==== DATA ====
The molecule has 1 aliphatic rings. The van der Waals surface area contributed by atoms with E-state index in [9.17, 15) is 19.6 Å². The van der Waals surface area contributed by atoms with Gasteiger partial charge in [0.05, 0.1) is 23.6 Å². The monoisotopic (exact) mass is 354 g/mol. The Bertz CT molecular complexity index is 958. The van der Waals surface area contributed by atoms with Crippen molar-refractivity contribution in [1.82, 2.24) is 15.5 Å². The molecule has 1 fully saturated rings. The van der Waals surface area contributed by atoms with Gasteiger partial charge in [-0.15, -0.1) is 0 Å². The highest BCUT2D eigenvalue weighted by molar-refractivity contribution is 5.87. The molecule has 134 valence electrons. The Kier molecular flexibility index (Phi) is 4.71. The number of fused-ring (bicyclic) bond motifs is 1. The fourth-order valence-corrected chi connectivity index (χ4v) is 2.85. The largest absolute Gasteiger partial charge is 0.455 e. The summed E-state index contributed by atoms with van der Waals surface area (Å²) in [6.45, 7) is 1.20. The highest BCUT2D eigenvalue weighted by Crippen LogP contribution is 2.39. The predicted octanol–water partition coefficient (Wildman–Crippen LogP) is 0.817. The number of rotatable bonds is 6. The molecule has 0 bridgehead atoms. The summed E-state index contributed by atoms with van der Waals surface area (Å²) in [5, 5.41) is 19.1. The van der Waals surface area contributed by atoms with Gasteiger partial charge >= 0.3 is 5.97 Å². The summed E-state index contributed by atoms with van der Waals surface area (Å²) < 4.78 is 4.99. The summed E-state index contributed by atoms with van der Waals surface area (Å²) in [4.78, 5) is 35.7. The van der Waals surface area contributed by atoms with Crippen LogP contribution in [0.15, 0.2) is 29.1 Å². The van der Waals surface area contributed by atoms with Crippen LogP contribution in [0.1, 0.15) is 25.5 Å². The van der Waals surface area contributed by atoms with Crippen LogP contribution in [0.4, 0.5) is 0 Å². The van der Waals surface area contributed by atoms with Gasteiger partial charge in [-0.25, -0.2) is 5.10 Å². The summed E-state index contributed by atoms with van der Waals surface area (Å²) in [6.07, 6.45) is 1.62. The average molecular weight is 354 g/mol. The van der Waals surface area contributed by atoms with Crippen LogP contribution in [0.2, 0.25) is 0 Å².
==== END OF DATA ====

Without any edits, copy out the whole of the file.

The molecule has 1 aliphatic rings. The van der Waals surface area contributed by atoms with E-state index in [9.17, 15) is 19.6 Å². The van der Waals surface area contributed by atoms with Gasteiger partial charge in [0.05, 0.1) is 23.6 Å². The monoisotopic (exact) mass is 354 g/mol. The Bertz CT molecular complexity index is 958. The van der Waals surface area contributed by atoms with Crippen molar-refractivity contribution in [1.82, 2.24) is 15.5 Å². The molecule has 1 fully saturated rings. The van der Waals surface area contributed by atoms with Gasteiger partial charge in [-0.15, -0.1) is 0 Å². The highest BCUT2D eigenvalue weighted by molar-refractivity contribution is 5.87. The molecule has 134 valence electrons. The Kier molecular flexibility index (Phi) is 4.71. The number of fused-ring (bicyclic) bond motifs is 1. The fourth-order valence-corrected chi connectivity index (χ4v) is 2.85. The largest absolute Gasteiger partial charge is 0.455 e. The summed E-state index contributed by atoms with van der Waals surface area (Å²) in [6.45, 7) is 1.20. The highest BCUT2D eigenvalue weighted by Crippen LogP contribution is 2.39. The predicted octanol–water partition coefficient (Wildman–Crippen LogP) is 0.817. The number of rotatable bonds is 6. The molecule has 0 bridgehead atoms. The summed E-state index contributed by atoms with van der Waals surface area (Å²) in [5, 5.41) is 19.1. The van der Waals surface area contributed by atoms with Gasteiger partial charge >= 0.3 is 5.97 Å². The summed E-state index contributed by atoms with van der Waals surface area (Å²) < 4.78 is 4.99. The summed E-state index contributed by atoms with van der Waals surface area (Å²) in [4.78, 5) is 35.7. The van der Waals surface area contributed by atoms with Crippen LogP contribution in [0.15, 0.2) is 29.1 Å². The van der Waals surface area contributed by atoms with Crippen LogP contribution in [0.1, 0.15) is 25.5 Å². The van der Waals surface area contributed by atoms with Crippen LogP contribution in [0.4, 0.5) is 0 Å². The van der Waals surface area contributed by atoms with Gasteiger partial charge in [-0.25, -0.2) is 5.10 Å². The summed E-state index contributed by atoms with van der Waals surface area (Å²) in [6.07, 6.45) is 1.62. The average molecular weight is 354 g/mol. The van der Waals surface area contributed by atoms with Crippen LogP contribution in [0.2, 0.25) is 0 Å².